I feel like this is a really important book, and I am glad that I read it. This is a collection of 40 essays written by American women who are Muslim and under the age of 40. The editors did an excellent job of selecting a wide diversity of women who are inspiring and courageous yet not so far removed from the everyday life of you and me. Many of these women are my contemporaries, and I vacillated between feeling camaraderie and awe... and jealousy for the impressive accomplishments that these e I feel like this is a really important book, and I am glad that I read it. This is a collection of 40 essays written by American women who are Muslim and under the age of 40. The editors did an excellent job of selecting a wide diversity of women who are inspiring and courageous yet not so far removed from the everyday life of you and me. Many of these women are my contemporaries, and I vacillated between feeling camaraderie and awe... and jealousy for the impressive accomplishments that these extremely well-educated and high-achieving women have done. The only glaring gap in diversity was that there were no women who had converted to Islam. There was at least one daughter of converts, but no one who decided to make the leap herself. I am giving this book 4 stars, because there were 3 or 4 essays that really made me think, "Yes! Here is the heart of the issue!" Also, I respect and support the concept of this book and the importance of sharing the lives of a particular demographic in this country that has been depicted unfairly and inaccurately. So, on the one hand, I really support this book. On the other hand, however, I was pretty disappointed with the writing quality. I felt like many of the writers resorted to over-worn cliches, and so many of the essays sounded the same that it is hard to distinguish many of them. The essays were excellently edited.... so, what's wrong with that? Nothing. Except that I felt like I was reading well-polished college application essays. My favorite essays strayed from the typical college app essay trajectory of "I didn't realize I was different until this moment at which point I had a big realization and then life got harder but now I am better for it and in the process have discovered who I am." My favorite essays opened the door into the gray areas of identity, and they also told a story, rather than painting an overview of a life. To be specific, Rabea Chaudhry's essay "Truth is Not Always Self-Evident" made me think "YES!" with every paragraph that she wrote about her process of unraveling the judgment that she had used to keep her heart and her mind closed. Do I recommend this book? Absolutely. It is not the end product, but it is the beginning of many, many discussions. This is a book that I might keep on my shelf in my office just to act as a point of connection and conversation starter with my students. It's the kind of book that makes me think about publishing my own compilation of essays.

  2. 4 out of 5

    Jennifer Jacobs

    I loved this book! This is a comprehensive volume which encompasses a wide spectrum of Muslim American women and their lives. Due to terrorism in the name of this religion,Islamophobia has become a major problem and is a legitimate concern all over the world.I never support any Islamist causes like Gaza/Palestine or Kashmir,but stigmatization of 1.6 billion people who follow Islam is atrocious and should be called out! Women bore the maximum brunt of this.Many who claim to 'free' Muslim women from I loved this book! This is a comprehensive volume which encompasses a wide spectrum of Muslim American women and their lives. Due to terrorism in the name of this religion,Islamophobia has become a major problem and is a legitimate concern all over the world.I never support any Islamist causes like Gaza/Palestine or Kashmir,but stigmatization of 1.6 billion people who follow Islam is atrocious and should be called out! Women bore the maximum brunt of this.Many who claim to 'free' Muslim women from misogyny and forced Hijab etc end up actally harming the same women and this book opens eyes to their lives behind the veils. The book narrates lives of 45 Muslim American women,how they adjust their lives between America and Islam,outer world and inner circle/home,between modernity and conservatism/traditions of Islam.The articles/chapters in this book are about 8-10 pages long each and encompass a wide range of opinions about their lives.I found the 1 chapter about a girl who wears a Hijab in her Basketball matches very funny (In a nice way!) my anthropology class topper girl is from Saudi Arabia who wears Hijab too and is as sharp as I have ever seen!!Yes,it can b forced on many women but stigmatizing and women for wearing it is counterproductive!Detrimental to same women! I also liked the narration of Indian/Pakistani American women in the book,my school friend is an Indian Muslim girl too so I can tell how real this book is! Muslim communities everywhere and esp in the US/West are insulated.This book gives a window in their world and makes a good insightful reading! Xenophobia and stereotyping is horrible and books like this help breaking them.I recommend this book :-) 5 stars!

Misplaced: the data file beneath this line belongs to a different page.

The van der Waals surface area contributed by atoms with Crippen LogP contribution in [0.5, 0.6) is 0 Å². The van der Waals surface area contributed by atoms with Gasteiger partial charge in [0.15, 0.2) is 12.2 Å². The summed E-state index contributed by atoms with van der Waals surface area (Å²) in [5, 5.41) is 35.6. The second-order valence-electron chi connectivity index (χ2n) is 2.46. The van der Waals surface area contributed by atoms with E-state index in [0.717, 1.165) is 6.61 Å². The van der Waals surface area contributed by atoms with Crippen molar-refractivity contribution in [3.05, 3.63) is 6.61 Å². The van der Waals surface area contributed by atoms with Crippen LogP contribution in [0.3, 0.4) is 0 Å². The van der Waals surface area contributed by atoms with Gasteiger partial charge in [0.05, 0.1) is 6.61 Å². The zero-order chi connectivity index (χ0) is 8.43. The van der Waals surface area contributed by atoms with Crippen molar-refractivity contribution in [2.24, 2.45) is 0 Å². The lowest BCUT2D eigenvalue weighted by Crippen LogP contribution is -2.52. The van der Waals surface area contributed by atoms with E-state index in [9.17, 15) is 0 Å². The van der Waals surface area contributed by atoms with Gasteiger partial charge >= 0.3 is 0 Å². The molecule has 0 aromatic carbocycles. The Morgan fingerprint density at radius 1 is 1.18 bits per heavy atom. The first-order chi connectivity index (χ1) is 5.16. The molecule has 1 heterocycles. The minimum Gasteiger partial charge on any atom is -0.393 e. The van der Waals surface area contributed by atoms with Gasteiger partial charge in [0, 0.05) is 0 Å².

3. 5 out of 5

    Anisa Ali

    As a fellow American Muslim woman, I had been wanting to read this book for quite some time. I'm glad I finally did, as I can very easily relate to many of the personal anecdotes given by the numerous contributors. As the title suggests, each woman describes a little bit about what it meant for her to be a Muslim woman raised in the US. Each account is unique and meaningful in its own way, although I could see how it may seem a little redundant to readers who may not be able to personally relate As a fellow American Muslim woman, I had been wanting to read this book for quite some time. I'm glad I finally did, as I can very easily relate to many of the personal anecdotes given by the numerous contributors. As the title suggests, each woman describes a little bit about what it meant for her to be a Muslim woman raised in the US. Each account is unique and meaningful in its own way, although I could see how it may seem a little redundant to readers who may not be able to personally relate to the contributors' experiences. At times I did find it a little cheesy to keep hearing about the identity crises that many of the contributors describe they dealt with growing up (or are still dealing with), but I think that may be because I can relate so well to having an identity crisis and am often uncomfortable talking about it. It is really difficult to articulate what it feels like to have to balance different parts of yourself to make sure you feel complete, and I appreciate how the contributors to this book describe experiences that can speak to that struggle. As I read each piece, it seemed that many of the women described how they often felt like an outsider as they were growing up. I can understand because I often felt (and continue to feel) the same. After reading this book though, it's obvious that there are so many others that have been in the same boat--it's only a matter of having the opportunity to share your thoughts that you realize how many others have similar experiences.